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Radiation Exposure During Percutaneous Nephrolithotomy: A Comparative Analysis of Single Specialty versus Multi-Specialty Procedures
Sanchita Bose, MD1, Priyanka Bearelly, MD1, Jerilyn M. Latini, MD2, Ruslan Korets, MD2.
1Boston Medical Center, Boston, MA, USA, 2Veterans Affairs Boston Healthcare System, Harvard Medical School, Boston, MA, USA.
Patient and personnel ionizing radiation doses during percutaneous nephrolithotomy (PCNL) can be significant, especially while obtaining percutaneous renal access. In the US the majority of renal access for PCNL is obtained by interventional radiologists with theoretical decrease in operative times and radiation exposure for the patient and operating room staff, especially if access is obtained prior to PCNL in a dedicated interventional radiology (IR) suite. The aim of this study was to assess if staging renal access may lead to shorter operative times and lower radiation dose during PCNL.
We performed a retrospective analysis of an endourology database of 66 adults undergoing PCNL between August 2013 to March 2017 at a single tertiary institution. Of these, 54 had complete information including fluoroscopy and radiation dosimetry times. Fluoroscopy time included the time for percutaneous access (IR suite or operating room), tract dilation, PCNL, and placement of postoperative drains. Patients were stratified into two groups: Group 1 (n=30) had single stage PCNL with renal access obtained in the operating room using fluoroscopic guidance by the urologist; Group 2 (n=24) had renal access obtained in the IR suite by the radiologist 1 day before or just prior to PCNL. Decision regarding timing/method of access was at the discretion of the operating surgeon. Data was collected regarding patient demographics, stone complexity, operative time, estimated blood loss (EBL), IR access time, and radiation exposure. The Mann-Whitney U and chi-square tests were used for statistical analysis.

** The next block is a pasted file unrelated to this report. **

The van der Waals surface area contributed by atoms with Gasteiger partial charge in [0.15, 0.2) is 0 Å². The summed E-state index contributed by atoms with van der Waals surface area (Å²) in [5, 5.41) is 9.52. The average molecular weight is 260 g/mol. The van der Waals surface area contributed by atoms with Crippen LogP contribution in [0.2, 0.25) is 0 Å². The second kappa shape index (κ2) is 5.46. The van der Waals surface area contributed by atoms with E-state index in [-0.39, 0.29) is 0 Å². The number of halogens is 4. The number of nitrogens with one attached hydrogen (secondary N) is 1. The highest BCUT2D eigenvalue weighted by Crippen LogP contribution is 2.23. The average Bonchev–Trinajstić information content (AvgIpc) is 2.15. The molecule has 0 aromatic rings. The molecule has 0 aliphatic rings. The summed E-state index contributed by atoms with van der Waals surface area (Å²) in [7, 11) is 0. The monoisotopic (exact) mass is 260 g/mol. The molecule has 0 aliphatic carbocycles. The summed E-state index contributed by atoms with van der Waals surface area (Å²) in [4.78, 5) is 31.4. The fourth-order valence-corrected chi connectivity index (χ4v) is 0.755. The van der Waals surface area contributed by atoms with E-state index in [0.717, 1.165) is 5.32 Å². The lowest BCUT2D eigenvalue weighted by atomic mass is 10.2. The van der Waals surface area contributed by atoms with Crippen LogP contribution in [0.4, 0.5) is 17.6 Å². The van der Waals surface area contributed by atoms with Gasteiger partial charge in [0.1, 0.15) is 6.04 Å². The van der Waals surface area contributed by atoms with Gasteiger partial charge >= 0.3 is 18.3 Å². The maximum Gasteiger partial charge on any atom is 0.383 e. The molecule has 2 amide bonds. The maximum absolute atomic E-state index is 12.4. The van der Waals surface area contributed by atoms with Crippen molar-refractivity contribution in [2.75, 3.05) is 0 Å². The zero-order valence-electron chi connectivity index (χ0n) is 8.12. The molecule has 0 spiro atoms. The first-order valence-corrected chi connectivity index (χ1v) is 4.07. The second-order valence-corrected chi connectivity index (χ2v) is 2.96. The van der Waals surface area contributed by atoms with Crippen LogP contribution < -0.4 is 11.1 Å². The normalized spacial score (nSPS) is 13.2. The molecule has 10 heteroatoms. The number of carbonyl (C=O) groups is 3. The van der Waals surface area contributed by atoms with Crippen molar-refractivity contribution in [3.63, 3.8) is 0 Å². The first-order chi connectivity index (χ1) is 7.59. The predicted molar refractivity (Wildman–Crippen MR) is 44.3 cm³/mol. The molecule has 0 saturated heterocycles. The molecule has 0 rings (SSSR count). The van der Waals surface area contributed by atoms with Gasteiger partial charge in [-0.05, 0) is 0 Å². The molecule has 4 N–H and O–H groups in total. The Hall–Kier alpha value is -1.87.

The patients in Group 2 were older (65.9 vs 61.8 yrs, p=0.0476), but the two groups were similar in terms of existing co-morbidities, using American Association of Anesthesiologist (ASA) classification. Guy’s stone score, a metric of stone complexity, was comparable between the two groups (p=0.118). There was no difference in EBL between the two groups (p=0.34). Group 2 had longer mean total procedure times at 216.2 minutes than Group 1 at 133.2 minutes (p<0.001). However, when comparing OR times not including the IR access time, there was no difference in operative length (133.2 vs 124.9 minutes, p=0.52). For Group 1, total average fluoroscopy time was 224.1 seconds and total radiation dose was 4.3 mSv. Group 2 had a total average fluoroscopy time of 997.7 seconds and total average radiation dose of 7.7 mSv. When controlling for Guy’s stone score, total fluoroscopy time and total radiation dose were both significantly higher for the group with access obtained in the IR suite (p<0.001).
In the setting of multi-specialty involvement in PCNL, we found a significant increase in total radiation dose and fluoroscopy time for the patient, without identifying a significant reduction in operative room times. Although benefits exist in obtaining percutaneous renal access ahead of the operation and the decision to obtain access by IR versus the operating urologist may be surgeon- or institution-dependent, this study highlights important differences in operative length and radiation exposure between the two groups that warrant further investigation.
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